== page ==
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|Donald Duck's Playground|
|Developer(s)||Sierra On-Line (Amiga, Atari ST, C64 and IBM PCjr versions)|
|Publisher(s)||Sierra On-Line, U.S. Gold|
|Engine||Adventure Game Interpreter|
(Amiga, Atari ST, and IBM PCjr versions)
|Platform(s)||Amiga, Atari ST, Apple II, Commodore 64, IBM PCjr, MS-DOS|
Atari ST, Amiga, Apple II, IBM PCjr, PC
Donald Duck's Playground is a 1984 Sierra educational game.
The player takes the role of Donald Duck, whose job is to earn money so that he can buy playground items for his nephews. To do this, Donald can get himself a job in any of four different work places. Each job shift lasts from one to eight minutes, as the player wants, in which time Donald has to earn as much as he can.
Donald Duck's Playground was originally written for the Commodore 64 and subsequently ported to Sierra's AGI interpreter for the Apple II, PC compatibles, Amiga, and Atari ST. A version for the TRS-80 Color Computer followed as well. The AGI engine had not been designed for this type of game and Al Lowe has described some aspects of porting it (most notably the cash register section) as "ridiculous".
Donald has a different task at each job. He earns a set amount for each part of his job; on the Intermediate level, these wages are doubled; on the Advanced level, these wages are tripled.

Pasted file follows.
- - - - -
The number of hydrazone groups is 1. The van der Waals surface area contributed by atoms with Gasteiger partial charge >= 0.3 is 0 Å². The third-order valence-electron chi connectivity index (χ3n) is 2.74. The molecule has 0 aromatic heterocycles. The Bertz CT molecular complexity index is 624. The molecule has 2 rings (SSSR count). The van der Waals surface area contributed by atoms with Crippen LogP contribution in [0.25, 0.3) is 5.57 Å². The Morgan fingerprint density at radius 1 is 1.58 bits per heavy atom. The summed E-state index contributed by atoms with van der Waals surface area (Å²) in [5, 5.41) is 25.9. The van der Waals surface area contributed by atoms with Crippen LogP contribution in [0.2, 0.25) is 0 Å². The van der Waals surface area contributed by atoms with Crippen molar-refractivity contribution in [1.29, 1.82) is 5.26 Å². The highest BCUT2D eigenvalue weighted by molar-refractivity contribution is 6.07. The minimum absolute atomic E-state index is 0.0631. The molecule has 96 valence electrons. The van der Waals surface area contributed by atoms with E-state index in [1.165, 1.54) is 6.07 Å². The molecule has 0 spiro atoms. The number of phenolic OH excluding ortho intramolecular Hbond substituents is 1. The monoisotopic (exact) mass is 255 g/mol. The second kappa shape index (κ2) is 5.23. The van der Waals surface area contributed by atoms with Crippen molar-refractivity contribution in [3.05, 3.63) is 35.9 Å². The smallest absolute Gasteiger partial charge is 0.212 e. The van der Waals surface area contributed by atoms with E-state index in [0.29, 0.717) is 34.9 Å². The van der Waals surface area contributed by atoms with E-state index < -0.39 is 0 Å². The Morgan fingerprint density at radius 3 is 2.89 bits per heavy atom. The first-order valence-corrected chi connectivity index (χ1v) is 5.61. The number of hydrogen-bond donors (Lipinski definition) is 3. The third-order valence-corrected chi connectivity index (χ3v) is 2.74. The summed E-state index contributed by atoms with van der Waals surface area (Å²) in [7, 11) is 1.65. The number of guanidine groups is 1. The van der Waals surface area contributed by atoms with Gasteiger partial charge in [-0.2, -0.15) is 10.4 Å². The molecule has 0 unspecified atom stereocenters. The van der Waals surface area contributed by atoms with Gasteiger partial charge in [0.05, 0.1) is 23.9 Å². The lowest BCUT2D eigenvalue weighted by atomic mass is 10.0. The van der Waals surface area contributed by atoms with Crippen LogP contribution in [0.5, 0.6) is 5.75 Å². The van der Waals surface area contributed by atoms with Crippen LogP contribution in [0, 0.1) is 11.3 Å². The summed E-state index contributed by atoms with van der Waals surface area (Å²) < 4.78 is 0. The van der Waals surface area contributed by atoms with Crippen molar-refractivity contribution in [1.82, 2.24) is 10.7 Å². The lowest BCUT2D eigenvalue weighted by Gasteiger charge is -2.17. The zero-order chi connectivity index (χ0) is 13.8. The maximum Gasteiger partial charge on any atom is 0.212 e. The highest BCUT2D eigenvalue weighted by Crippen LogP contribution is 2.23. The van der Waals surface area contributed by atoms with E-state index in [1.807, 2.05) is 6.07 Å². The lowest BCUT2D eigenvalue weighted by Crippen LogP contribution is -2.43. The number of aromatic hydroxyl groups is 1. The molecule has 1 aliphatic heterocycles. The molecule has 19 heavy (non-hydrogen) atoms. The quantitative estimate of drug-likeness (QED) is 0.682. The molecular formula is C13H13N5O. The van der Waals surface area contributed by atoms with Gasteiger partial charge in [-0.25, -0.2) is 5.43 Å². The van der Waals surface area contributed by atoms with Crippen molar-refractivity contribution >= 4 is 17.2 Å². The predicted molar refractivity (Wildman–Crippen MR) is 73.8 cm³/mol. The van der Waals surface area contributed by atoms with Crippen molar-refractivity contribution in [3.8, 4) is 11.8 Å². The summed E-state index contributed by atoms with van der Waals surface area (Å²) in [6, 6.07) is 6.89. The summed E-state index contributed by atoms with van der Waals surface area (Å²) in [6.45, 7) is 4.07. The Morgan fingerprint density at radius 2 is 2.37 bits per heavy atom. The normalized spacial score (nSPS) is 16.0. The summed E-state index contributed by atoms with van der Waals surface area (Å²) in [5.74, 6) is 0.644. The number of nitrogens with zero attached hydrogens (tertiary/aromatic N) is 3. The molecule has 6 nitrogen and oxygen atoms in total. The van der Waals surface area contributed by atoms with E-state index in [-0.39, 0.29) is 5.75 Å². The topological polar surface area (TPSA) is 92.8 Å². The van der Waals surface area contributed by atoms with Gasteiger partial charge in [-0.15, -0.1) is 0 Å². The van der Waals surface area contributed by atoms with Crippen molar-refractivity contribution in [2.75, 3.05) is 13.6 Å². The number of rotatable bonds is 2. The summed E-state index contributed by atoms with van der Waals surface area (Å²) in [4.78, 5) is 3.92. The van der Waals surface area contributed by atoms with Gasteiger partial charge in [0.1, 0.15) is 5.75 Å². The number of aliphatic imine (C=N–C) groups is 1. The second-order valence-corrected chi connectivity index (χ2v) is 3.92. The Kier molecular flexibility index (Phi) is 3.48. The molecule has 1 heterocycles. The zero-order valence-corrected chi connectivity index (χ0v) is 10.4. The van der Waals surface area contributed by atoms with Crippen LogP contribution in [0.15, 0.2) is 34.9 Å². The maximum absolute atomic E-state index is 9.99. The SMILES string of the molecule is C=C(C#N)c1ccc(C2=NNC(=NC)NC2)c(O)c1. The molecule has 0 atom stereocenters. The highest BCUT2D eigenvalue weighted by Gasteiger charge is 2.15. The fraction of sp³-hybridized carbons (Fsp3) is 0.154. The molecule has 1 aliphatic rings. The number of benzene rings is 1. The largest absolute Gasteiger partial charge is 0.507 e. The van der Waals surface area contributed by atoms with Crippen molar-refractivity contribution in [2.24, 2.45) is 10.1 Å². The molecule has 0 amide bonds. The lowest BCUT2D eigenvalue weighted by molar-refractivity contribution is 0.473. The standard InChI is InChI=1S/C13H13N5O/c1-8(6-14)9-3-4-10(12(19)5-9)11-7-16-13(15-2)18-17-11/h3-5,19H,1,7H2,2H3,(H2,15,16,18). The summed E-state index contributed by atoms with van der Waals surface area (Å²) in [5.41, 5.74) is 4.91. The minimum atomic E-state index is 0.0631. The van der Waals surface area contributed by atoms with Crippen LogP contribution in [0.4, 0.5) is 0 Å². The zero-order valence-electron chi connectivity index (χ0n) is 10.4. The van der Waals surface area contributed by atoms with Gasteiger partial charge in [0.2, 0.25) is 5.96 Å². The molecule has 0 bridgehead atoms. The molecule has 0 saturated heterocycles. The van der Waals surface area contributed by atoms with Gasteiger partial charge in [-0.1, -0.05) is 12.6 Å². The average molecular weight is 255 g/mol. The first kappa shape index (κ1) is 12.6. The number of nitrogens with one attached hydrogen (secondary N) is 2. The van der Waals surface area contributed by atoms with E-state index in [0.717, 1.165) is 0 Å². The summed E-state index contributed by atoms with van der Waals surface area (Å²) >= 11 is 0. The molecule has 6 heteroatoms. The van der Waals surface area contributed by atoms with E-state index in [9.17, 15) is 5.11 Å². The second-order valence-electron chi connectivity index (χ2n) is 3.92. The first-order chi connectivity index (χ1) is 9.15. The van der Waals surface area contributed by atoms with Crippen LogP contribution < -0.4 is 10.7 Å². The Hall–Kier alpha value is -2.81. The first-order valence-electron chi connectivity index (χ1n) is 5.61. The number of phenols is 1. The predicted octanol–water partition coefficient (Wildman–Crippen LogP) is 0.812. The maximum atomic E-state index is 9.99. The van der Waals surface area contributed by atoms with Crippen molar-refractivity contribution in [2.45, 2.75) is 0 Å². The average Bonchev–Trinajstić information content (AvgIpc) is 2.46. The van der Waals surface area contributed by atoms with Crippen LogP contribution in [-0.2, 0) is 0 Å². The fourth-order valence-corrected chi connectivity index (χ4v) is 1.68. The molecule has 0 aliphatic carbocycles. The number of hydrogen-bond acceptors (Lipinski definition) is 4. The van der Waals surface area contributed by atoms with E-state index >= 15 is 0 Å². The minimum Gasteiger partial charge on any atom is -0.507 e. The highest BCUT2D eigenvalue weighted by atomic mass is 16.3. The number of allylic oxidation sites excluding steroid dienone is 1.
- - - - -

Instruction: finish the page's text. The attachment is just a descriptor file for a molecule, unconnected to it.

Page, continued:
- The greengrocer's: Donald is responsible for sorting vegetables thrown to him from the back of a pick-up truck in three different boxes. One of the boxes is for watermelons, one is for pumpkins, and one is for cantaloupes. Each vegetable gets thrown at a randomly chosen distance. Donald has to catch it and put it in the correct box. Failing to catch the vegetable or putting it in the wrong box results in it being squashed and no money earned. Donald earns 1 cent for each vegetable correctly sorted.
- The toy shop: Donald is responsible for putting toys given to him from a conveyor belt in the correct place on a shelf. Every 80 seconds or so, a train will pass on a nearby railroad. If the shelf is open at the time, the train will cause toys to drop from the shelf, losing money. Donald has to close the shelf for the time the train is coming. Donald earns 5 cents for each toy placed on the shelf.
- The railroad: Donald is at a switch console, responsible for putting switches on the tracks in the correct order, so that cargo trains can pick their cargo up from the correct cars and deliver it to the correct city. Donald earns 15 cents for each delivery routed.
- The airport: Donald is responsible for sorting cargo given to him on a conveyor belt into the cargo vans for flights. Each item of cargo bears the three-letter abbreviation of some U.S. airport. Donald has to throw it into a passing cargo van with the matching code. Near the end, the aeroplane leaves, and Donald has to stop sorting cargo. Donald earns 3 cents for each item sorted.
Donald can spend his hard-earned wages by buying various items such as ladders and swings for a playground his nephews can play at. They can be bought from three different stores where the player must be able to count the amount of coins and bills needed for an item and, if the total is not even, the change.
Each item bought is placed at a specific place on the playground. By going across the railroad, Donald can call up one of his nephews (in practice, the player character switches from Donald to his nephew), and he can then play on the playground.
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